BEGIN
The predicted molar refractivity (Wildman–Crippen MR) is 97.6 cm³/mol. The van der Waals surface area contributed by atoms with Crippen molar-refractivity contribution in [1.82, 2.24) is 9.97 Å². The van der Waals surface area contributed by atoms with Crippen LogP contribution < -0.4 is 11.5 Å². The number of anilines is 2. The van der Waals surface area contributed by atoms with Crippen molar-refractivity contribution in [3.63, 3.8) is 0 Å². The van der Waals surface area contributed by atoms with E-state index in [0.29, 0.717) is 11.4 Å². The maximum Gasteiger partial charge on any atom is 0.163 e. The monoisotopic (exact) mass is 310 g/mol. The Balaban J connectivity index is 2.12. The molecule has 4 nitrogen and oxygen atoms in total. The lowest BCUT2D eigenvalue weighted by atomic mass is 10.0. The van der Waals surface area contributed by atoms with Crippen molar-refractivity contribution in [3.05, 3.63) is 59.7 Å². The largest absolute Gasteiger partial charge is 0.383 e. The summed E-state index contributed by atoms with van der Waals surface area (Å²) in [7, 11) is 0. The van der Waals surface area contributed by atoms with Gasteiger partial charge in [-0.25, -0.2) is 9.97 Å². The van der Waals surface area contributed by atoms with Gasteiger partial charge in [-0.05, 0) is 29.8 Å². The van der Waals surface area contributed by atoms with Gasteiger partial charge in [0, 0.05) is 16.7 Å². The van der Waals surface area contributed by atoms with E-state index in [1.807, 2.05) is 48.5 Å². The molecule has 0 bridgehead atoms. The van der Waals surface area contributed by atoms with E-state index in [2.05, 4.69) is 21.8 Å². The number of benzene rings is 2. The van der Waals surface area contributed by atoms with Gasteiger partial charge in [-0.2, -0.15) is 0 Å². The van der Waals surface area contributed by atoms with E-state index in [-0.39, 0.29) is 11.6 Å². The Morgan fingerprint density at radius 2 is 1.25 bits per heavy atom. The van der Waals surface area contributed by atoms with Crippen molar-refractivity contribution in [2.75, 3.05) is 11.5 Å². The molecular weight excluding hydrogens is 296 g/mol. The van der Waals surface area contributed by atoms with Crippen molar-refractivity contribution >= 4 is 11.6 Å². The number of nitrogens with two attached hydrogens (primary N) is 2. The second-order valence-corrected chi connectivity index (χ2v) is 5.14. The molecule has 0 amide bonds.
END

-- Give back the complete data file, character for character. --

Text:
The predicted molar refractivity (Wildman–Crippen MR) is 97.6 cm³/mol. The van der Waals surface area contributed by atoms with Crippen molar-refractivity contribution in [1.82, 2.24) is 9.97 Å². The van der Waals surface area contributed by atoms with Crippen LogP contribution < -0.4 is 11.5 Å². The number of anilines is 2. The van der Waals surface area contributed by atoms with Crippen molar-refractivity contribution in [3.63, 3.8) is 0 Å². The van der Waals surface area contributed by atoms with E-state index in [0.29, 0.717) is 11.4 Å². The maximum Gasteiger partial charge on any atom is 0.163 e. The monoisotopic (exact) mass is 310 g/mol. The Balaban J connectivity index is 2.12. The molecule has 4 nitrogen and oxygen atoms in total. The lowest BCUT2D eigenvalue weighted by atomic mass is 10.0. The van der Waals surface area contributed by atoms with Crippen molar-refractivity contribution in [3.05, 3.63) is 59.7 Å². The largest absolute Gasteiger partial charge is 0.383 e. The summed E-state index contributed by atoms with van der Waals surface area (Å²) in [7, 11) is 0. The van der Waals surface area contributed by atoms with Gasteiger partial charge in [-0.25, -0.2) is 9.97 Å². The van der Waals surface area contributed by atoms with Gasteiger partial charge in [-0.05, 0) is 29.8 Å². The van der Waals surface area contributed by atoms with Gasteiger partial charge in [0, 0.05) is 16.7 Å². The van der Waals surface area contributed by atoms with E-state index in [1.807, 2.05) is 48.5 Å². The molecule has 0 bridgehead atoms. The van der Waals surface area contributed by atoms with E-state index in [2.05, 4.69) is 21.8 Å². The number of benzene rings is 2. The van der Waals surface area contributed by atoms with Gasteiger partial charge in [-0.2, -0.15) is 0 Å². The van der Waals surface area contributed by atoms with E-state index in [-0.39, 0.29) is 11.6 Å². The Morgan fingerprint density at radius 2 is 1.25 bits per heavy atom. The van der Waals surface area contributed by atoms with Crippen molar-refractivity contribution in [2.75, 3.05) is 11.5 Å². The molecular weight excluding hydrogens is 296 g/mol. The van der Waals surface area contributed by atoms with Crippen molar-refractivity contribution >= 4 is 11.6 Å². The number of nitrogens with two attached hydrogens (primary N) is 2. The second-order valence-corrected chi connectivity index (χ2v) is 5.14. The molecule has 0 amide bonds.